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Killer Coach
I was a sweet sensitive dad... until little league brought out my demons!

By Harry Maurer

So it's the bottom of the sixth, last inning of this Little League game, one out, and my son Luke is up with men on first and third. Tie score, 10-10. I'm not an official coach, but I've wangled my way into coaching first base so I can be more involved. Right now I'm wishing I were less involved. I'm so nervous I could scream. The pitching machine spits a ball at Luke, who takes a mighty cut and misses. I wince. "Good swing!" I shout, more to console myself than Luke. Another pitch, another strike. But on the next one, Luke grounds the ball smartly towards the third baseman. And despite the fact that the likelihood of an 8-year-old infielder making the throw to first (or home) is approximately that of my hitting Randy Johnson's fastball, I'm suddenly shouting at Luke as if his life depended on it, "Run! Run! Don't look at the ball! Just run like hell!"

And there it is. Another glimpse of ol' Demon Dad, who has a nasty tendency to surface at sporting events involving his sons. The Dad who doesn't just want them to have fun, to enjoy some fresh air and open space, to learn some skills and make some friends and enjoy the experience of teamwork, no-this is the Dad who also wants them to succeed, to star, to win, dammit! The Dad who deeply confuses the other, more easygoing Dad inside me about what he thinks is important in the world, and what values to pass on. The Dad who triumphantly told Luke, "You batted in the winning run!", which Luke thought was cool even though until then, he had no idea what batting in the winning run meant.

Don't get me wrong-I don't live in one of those towns in Texas or New Jersey where the Little League team goes on to the World Series and where out-of-control parents are arrested for assaulting umpires. I live in downtown Manhattan, and my sons Jonah, 11, and Luke, 8, play soccer in the fall and baseball in the spring in TriBeCa, an artsy neighborhood well-salted with graying '60s veterans living in lofts. Still, on the Playing Fields of TriBeCa I've seen levels of competitive rage that make my skin crawl-and worse, I've seen that same rage rise in myself.

It wasn't too bad at first. In fact, when Jonah and Luke started playing, I was angry with all their coaches for wanting to win too much. They regularly kept the worst players on the bench except for the minimum time necessary to satisfy the rules or to placate parents. They refused to let kids try out new positions, especially key ones such as pitcher. They yelled at players or pulled them out of the game when they made a mistake, instead of patiently explaining and encouraging.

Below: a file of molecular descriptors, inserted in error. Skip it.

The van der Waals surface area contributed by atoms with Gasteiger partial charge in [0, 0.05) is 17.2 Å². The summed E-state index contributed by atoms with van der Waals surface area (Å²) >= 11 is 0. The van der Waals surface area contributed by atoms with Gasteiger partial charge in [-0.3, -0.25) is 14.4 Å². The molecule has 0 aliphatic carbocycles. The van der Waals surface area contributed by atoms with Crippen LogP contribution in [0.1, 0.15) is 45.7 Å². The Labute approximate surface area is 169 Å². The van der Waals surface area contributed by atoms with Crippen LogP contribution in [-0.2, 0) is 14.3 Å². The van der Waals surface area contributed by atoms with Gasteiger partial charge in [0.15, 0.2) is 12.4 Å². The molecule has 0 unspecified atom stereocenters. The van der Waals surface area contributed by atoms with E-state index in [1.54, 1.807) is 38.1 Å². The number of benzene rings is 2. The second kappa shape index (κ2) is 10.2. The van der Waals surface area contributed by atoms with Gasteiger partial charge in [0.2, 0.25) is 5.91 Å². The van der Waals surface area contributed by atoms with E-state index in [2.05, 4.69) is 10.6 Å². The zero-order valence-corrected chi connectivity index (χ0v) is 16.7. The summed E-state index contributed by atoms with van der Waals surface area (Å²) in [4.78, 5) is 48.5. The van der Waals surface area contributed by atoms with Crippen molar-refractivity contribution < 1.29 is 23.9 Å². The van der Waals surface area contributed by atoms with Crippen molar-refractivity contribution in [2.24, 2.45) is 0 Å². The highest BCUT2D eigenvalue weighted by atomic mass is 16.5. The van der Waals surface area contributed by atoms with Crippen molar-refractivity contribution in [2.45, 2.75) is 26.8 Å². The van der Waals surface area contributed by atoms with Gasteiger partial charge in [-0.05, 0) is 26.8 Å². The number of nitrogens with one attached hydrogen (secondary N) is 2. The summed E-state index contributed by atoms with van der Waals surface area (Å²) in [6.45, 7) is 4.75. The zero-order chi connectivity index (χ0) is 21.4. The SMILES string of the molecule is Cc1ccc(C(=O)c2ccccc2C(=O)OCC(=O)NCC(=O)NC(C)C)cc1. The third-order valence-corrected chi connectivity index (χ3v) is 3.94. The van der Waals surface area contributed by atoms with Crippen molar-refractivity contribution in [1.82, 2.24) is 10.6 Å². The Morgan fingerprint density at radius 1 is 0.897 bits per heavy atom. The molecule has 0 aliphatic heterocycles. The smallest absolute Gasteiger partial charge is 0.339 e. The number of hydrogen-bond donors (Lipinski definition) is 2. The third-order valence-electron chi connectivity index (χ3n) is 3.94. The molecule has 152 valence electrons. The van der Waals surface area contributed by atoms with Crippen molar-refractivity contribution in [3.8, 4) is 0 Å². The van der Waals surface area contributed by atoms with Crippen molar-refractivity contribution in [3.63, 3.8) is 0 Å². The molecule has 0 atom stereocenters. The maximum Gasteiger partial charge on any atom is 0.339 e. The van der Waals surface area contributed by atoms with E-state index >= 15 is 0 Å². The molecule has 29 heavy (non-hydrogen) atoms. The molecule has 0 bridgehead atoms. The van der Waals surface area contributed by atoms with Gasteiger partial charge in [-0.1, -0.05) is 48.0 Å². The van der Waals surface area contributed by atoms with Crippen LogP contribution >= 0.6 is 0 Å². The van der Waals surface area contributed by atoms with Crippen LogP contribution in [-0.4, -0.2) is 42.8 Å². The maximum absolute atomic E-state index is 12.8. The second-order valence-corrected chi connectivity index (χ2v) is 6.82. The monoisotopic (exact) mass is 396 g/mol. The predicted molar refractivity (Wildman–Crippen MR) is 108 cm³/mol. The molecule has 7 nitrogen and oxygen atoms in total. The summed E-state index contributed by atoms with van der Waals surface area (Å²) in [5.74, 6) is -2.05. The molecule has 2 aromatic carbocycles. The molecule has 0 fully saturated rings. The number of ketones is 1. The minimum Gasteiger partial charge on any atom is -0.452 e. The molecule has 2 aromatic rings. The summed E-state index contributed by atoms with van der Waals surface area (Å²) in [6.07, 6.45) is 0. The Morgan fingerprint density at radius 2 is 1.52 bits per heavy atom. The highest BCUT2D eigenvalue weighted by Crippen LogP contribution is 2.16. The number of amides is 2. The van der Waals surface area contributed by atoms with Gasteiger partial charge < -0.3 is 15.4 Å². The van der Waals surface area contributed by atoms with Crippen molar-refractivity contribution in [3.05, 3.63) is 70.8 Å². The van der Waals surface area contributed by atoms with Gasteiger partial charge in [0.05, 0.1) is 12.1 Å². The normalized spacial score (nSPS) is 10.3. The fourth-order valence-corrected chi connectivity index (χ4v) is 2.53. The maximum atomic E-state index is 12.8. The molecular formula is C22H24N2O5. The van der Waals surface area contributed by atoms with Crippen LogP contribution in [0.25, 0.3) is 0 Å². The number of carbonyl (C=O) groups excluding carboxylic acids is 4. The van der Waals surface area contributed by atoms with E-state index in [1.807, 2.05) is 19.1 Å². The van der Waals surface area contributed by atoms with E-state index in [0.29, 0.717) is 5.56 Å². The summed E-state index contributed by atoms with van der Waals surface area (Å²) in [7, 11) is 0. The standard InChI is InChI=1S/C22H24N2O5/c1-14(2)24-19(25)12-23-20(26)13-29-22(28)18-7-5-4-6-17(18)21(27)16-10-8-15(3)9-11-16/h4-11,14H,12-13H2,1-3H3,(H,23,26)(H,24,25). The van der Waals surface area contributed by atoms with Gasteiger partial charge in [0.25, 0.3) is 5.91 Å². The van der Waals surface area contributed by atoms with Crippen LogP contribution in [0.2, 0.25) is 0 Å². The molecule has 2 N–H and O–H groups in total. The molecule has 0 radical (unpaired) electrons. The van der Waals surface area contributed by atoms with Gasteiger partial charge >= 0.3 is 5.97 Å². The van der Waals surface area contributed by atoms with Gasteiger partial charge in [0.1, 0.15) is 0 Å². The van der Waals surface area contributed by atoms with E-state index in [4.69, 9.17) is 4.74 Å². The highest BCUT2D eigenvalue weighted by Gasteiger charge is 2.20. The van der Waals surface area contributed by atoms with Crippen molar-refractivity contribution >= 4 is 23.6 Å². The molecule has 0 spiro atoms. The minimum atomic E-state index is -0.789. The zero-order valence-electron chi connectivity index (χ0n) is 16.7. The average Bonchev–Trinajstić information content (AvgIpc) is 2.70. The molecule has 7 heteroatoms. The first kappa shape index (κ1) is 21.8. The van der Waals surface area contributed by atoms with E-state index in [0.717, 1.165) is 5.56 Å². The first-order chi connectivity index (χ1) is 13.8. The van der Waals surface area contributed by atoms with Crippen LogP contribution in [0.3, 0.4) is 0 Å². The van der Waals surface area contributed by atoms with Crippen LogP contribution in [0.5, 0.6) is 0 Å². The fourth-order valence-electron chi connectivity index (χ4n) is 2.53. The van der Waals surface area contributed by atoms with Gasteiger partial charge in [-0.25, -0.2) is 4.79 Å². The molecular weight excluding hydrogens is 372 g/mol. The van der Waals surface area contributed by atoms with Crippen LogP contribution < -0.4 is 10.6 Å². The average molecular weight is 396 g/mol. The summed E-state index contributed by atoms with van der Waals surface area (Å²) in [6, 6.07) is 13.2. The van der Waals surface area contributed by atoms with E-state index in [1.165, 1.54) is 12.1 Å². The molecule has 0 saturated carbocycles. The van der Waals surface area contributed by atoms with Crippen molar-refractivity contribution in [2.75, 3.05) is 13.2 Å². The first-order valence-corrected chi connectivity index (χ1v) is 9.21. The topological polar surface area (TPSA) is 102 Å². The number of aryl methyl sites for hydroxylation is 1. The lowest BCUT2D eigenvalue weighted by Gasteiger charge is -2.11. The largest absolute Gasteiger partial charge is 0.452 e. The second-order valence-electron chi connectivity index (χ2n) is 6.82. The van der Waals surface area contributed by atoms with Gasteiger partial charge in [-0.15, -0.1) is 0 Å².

So last fall, when I showed up for Luke's first soccer practice and discovered I was the only parent who knew much about the game, I agreed to take over as head coach. I could do better, I figured. None of this ugly fixation on winning. Oh, sure.

Our team lost its first game 5-0, and while the 8-year-olds forgot about it as soon as they hit the doughnuts, I was crushed. I felt as though I had lost personally. At the next practice I noticed my flashes of temper at the kids who were more interested in chasing each other than in running drills. Our second game was another lopsided loss. I promptly went out and bought two books on coaching youth soccer. I found myself lying awake at 1 a.m. replaying the game as if I were watching videotape. At odd moments I started fiddling with different lineups, making Xs on a sheet of paper and imagining: "Now, if I start Ariana at center forward and put Travis on right wing, and I trade off Harrison and Emma at right halfback...."

But the real lesson came at the games. Having assigned two other dads to patrol the sidelines, I stationed myself behind the goal to keep a close eye on the defense. I grew so tense that during an early game, when my wife Heather innocently thought she'd hang out with me, I snapped, "I can't talk to you now! I have to concentrate!" I kept the less-proficient players out as long as I could, often "forgetting" to put them back in. And worst of all, when one of my defenders-including my own sweet, bright-eyed, but not terribly aggressive Luke--would miss an assignment and give up a goal, I felt a stab of fury so painful that I wanted to double over and howl at the ground.

Usually, I didn't. And the tale has a happy ending, of sorts: The kids won most of their remaining games, and over the weeks they turned into a real team. I'll even indulge in some self-congratulation: At the season-ending pizza party, another dad told Heather he thought I had struck a good balance-"Harry likes the kids to have fun, but he's got some fire in his belly, too."

Well, that makes me proud. But I'm haunted by those moments when I yelled too loud, when I couldn't keep the dismay out of my voice, when Luke looked at me and knew I was disappointed in him. And now that Little League is in swing, and I'm co-coaching Jonah's team, it's happening again: When he takes a called third strike, he glances over quickly and knows my heart is sinking. What he's not old enough to understand is that despite all my best ideas and best efforts, despite all my talk about the pleasure of the game being the point, there's a little boy inside of me who wants him to be perfect, to be ever victorious, to be something I have never forgiven myself-and never will--for not being.

Harry Maurer is a writer and editor at Business Week, where
he enjoys a reputation for being calm and easygoing.

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